The concept of paravirtualizatin actually dates back to around 1973 and the VM operating system developed in the IBM Cambridge Science Center. They had the not-unreasonable notion that the right way to build a time-sharing system was to give every user his or her own virtual machine, a notion somewhat like today's virtual desktop systems. The operating system run in each of those VMs used paravirtualization, but it wasn't called that back in the Computer Jurassic.

Virtualization is, in computer industry terms, a truly ancient art.

The next post covers , lowest-overhead technique used in virtualization, then input/output, and draws some conclusions. (Link will be added when it is posted.)


kme said...

Why do you say that setting the real time clock was not a trappable instruction?

Setting the real time clock involves executing OUT to IO ports 0x70 and 0x71. The IOPL field in EFLAGS allows the OUT instruction to be restricted to ring 0 code. Attempts by lower privileged code to execute it will cause an exception that traps into the hypervisor. This has been the case since the 80386.

Greg Pfister said...

Hi, kme.

There I was referring to the past, prior to Intel VT-x (Vanderpool) and AMD-V (Pacifica), when there was no "ring -1" to run the hypervisor in.

In those days, yes, you could (and almost always did) restrict such instructions to ring 0, but that didn't help -- the guest OS was already in ring 0, and could execute the instruction directly. So there was no way for the hypervisor (also in ring 0) to grab control when needed.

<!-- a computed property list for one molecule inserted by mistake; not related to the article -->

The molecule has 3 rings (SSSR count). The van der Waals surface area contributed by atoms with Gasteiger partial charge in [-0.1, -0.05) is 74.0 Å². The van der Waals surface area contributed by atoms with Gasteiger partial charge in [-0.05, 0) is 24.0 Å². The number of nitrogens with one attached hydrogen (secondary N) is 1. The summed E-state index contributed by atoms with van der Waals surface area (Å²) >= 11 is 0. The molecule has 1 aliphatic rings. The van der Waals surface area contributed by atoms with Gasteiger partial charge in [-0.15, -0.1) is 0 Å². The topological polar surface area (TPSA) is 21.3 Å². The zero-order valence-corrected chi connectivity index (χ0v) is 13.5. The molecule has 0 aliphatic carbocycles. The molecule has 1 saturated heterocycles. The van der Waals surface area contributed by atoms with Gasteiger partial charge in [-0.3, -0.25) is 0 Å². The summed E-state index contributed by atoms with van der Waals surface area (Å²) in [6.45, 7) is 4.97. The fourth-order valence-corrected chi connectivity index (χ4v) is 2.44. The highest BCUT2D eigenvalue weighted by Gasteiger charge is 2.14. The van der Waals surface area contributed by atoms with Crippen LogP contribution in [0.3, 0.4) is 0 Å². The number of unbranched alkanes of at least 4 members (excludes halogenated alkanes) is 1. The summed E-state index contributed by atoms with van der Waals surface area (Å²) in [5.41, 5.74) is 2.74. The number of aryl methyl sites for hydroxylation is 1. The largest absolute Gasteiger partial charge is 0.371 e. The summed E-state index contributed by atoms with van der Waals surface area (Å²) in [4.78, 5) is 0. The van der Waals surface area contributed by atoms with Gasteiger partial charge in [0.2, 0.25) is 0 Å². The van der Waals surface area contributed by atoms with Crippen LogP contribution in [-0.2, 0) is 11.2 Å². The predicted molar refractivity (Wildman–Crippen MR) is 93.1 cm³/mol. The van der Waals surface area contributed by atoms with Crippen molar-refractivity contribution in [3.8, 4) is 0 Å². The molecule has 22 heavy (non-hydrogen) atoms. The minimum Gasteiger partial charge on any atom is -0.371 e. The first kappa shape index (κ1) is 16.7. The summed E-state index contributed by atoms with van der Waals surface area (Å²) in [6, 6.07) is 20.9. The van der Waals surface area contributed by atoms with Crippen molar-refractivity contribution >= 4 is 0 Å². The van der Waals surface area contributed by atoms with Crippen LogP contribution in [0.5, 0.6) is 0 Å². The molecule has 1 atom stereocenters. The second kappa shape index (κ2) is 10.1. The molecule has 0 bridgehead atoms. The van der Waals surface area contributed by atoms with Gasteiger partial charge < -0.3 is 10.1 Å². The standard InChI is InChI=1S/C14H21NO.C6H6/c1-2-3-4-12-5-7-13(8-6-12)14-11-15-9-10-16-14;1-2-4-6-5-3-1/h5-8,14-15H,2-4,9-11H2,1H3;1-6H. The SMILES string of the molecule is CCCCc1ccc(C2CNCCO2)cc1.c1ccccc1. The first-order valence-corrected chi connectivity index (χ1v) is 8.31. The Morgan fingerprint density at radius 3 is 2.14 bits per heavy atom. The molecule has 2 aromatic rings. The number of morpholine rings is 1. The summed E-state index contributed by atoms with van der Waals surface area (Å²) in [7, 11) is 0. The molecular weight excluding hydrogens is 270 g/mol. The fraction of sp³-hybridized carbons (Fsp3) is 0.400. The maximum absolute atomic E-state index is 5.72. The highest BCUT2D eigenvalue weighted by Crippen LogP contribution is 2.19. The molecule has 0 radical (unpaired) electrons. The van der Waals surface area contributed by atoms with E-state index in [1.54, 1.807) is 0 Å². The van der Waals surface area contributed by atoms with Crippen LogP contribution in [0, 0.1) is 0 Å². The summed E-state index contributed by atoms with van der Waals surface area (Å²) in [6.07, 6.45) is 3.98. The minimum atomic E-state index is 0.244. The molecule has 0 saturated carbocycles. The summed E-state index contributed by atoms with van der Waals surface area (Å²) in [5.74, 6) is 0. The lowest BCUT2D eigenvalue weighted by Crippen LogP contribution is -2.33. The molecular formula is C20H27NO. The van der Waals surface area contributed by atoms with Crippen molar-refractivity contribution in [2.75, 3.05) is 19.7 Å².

It's kind of amazing to me that VMware and Xen ran on such systems (Xen used paravirtualization, VMware translate-and-trap), but there was a commercial need, with people willing to buy it, so run they did.

Thanks for the comment! It made me go back and check out the history in detail, to be sure I was right, which is useful. Reference to the situation in those bygone days, just when VT and AMD-V were being introduced:


('ware wrapping!)

- Greg

kme said...

Hi Greg,

Thanks for the reply. My understanding is that in VMWare's case, even with binary translation the guest OS still runs in ring 3. Binary translation is only used for the instructions which behave differently (rather than faulting) in ring > 0 - for example, if the guest OS uses MOV to examine its CS selector. RTC wouldn't be one of these.

(I would think that if the guest OS is run in actual ring 0, then preventing a hypervisor escape is essentially impossible).

Sassa said...

I would have thought that binary patching helps reduce the overhead by replacing HW trapping with SW trapping. I don't know what VMWare does, but it seems very hard to permit any kind of code to run in ring-0 safely with just binary patching - think self-modifying code, like compressed executables or that spat out by JIT-compilers. There are many ways to set up code execution before the page contains executable code.

I would have thought the hypervisor will permit the guests to run in ring > 0 and that way trap instructions requiring ring-0 privileges (setting up protected mode permissions, memory maps, IO, interrupt handlers). Actually, you could do binary patching just when such instruction traps for the first time - then you don't need to worry about misunderstanding the code and patching the wrong thing.

The other problem with virtualizing IO is that the hypervisor needs to understand the device protocol, so that the guest isn't preempted in the middle of setting up the IO (and another guest getting a device in an inconsistent state).